Global Glance: Americans head to polls; Quake near Oklahoma oil hub prompts concerns

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Here are today’s top business headlines from across the nation and world:

Global stocks lifted by news FBI not to charge Clinton

SEOUL, South Korea (AP) — Global stocks started the week on a strong note Monday after the director of the FBI said the bureau found no evidence warranting criminal charges against presidential candidate Hillary Clinton in a trove of newly discovered emails. Britain’s FTSE advanced 1.4 percent to 6,789 while France’s CAC 40 jumped 1.7 percent to 4,450 and Germany’s DAX rose 1.6 percent to 10,421. Read more

Americans go to polls against backdrop of an uneven economy

WASHINGTON (AP) — The U.S. economy is lifting job growth and wages but not voters’ spirits. Americans are choosing a president against a backdrop of slow but steady growth that has managed to restore the economy from the crushing setback of the Great Recession. The government’s October jobs report , released Friday, showed that hiring remains solid, with 161,000 jobs added. The unemployment rate is a low 4.9 percent. Yet the recovery, the slowest since World War II, has left many Americans feeling left behind, especially those who lack high skills or education or who live outside major population centers. Read more

Quake near Oklahoma oil hub prompts infrastructure concerns

CUSHING, Okla. (AP) — A magnitude 5.0 earthquake centered near one of the world’s key oil hubs brought down building facades and shattered windows in a central Oklahoma city, rendering century-old buildings unsafe and raising concerns about key infrastructure. Oklahoma has had thousands of earthquakes in recent years, with nearly all traced to the underground injection of wastewater left over from oil and gas production. Sunday’s quake was centered one mile west of Cushing and about 25 miles south of where a magnitude 4.3 quake forced a shutdown of several wells last week. Read more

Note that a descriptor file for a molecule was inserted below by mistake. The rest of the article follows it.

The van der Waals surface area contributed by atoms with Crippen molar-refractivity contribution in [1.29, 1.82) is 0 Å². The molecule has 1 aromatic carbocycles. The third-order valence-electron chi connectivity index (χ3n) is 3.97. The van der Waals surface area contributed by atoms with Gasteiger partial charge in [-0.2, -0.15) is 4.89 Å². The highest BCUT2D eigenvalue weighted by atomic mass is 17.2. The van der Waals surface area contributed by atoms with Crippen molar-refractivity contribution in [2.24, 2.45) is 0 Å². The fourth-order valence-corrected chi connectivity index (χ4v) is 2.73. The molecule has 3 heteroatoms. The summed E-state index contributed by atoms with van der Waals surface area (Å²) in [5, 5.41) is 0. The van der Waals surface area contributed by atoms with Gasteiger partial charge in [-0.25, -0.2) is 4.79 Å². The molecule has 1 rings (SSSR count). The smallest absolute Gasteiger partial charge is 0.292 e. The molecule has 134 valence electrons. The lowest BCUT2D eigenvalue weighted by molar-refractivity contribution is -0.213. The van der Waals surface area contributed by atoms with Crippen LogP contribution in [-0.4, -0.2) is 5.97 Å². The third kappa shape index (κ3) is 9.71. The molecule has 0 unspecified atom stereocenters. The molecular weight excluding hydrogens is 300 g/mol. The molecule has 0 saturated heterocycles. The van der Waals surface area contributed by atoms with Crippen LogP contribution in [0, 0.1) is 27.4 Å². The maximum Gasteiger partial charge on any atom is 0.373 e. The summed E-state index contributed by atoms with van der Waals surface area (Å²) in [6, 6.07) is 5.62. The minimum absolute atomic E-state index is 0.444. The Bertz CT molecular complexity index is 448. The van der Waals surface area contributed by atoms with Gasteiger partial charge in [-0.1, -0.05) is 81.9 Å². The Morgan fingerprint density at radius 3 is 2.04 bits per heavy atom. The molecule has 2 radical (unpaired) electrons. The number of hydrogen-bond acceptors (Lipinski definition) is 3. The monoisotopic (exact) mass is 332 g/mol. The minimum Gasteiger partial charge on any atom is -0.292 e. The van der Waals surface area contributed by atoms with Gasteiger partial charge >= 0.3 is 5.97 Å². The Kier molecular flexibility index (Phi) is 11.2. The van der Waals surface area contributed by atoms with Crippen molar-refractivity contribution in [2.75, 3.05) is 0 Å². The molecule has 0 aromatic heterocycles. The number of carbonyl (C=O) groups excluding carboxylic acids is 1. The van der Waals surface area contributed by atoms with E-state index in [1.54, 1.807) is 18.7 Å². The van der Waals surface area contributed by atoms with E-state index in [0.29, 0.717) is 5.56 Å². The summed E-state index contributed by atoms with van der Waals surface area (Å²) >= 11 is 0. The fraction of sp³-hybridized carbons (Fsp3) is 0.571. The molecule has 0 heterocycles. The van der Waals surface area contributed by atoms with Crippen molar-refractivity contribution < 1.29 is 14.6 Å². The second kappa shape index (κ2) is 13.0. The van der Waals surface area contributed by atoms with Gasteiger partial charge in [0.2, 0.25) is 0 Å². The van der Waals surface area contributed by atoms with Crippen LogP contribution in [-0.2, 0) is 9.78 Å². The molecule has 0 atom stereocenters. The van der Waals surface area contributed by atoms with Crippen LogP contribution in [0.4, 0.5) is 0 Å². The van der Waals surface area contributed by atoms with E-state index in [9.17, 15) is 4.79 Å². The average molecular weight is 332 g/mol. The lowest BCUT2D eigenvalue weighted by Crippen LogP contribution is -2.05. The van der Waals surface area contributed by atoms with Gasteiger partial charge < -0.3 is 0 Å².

Reports of different Samsung phone model exploding

PARIS (AP) — A Samsung phone user in France says her Galaxy J5 smartphone caught fire and exploded on Sunday. The model is different from the Galaxy Note 7 that has been recalled worldwide. Lamya Bouyirdane told The Associated Press on Monday that she noticed the phone was very hot after she asked her four-year-old son to pass it over during a family gathering at her home. She said she threw the phone away when she realized it had “swollen up” and smoke was coming out. The South Korean company recently recalled millions of its Galaxy Note 7 smartphones globally because of a problem that caused the batteries to overheat and catch fire. Read more

UN climate chief: No doubt world will shift to low emissions

MARRAKECH, Morocco (AP) — Climate negotiators started work Monday on implementing the Paris Agreement on global warming amid uncertainty over how the U.S. election will impact the landmark deal as temperatures and greenhouse gases soar to new heights. U.N. climate chief Patricia Espinosa told delegates in the rain-soaked Moroccan city of Marrakech that “no politician or citizen, no business manager or investor” can doubt that the world is determined to shift toward a “low-emission, resilient society.” So far, 100 countries have formally joined the agreement adopted last year in Paris, including top polluters China, the United States, the European Union and India. Read more

Bond market to borrowers: Pay me back in 100 years

NEW YORK (AP) — Bond investors are supposed to be rewarded with higher interest rates in exchange for investing in riskier borrowers, as well as for waiting longer to get their money back. They appear to have forgotten that this year. They’re lending to Ireland not for 50, but 100 years, and at 2.35 percent. They’ve handed $1 billion to Disney for 10 years, at a rate – 1.85 percent – barely above inflation. Read more


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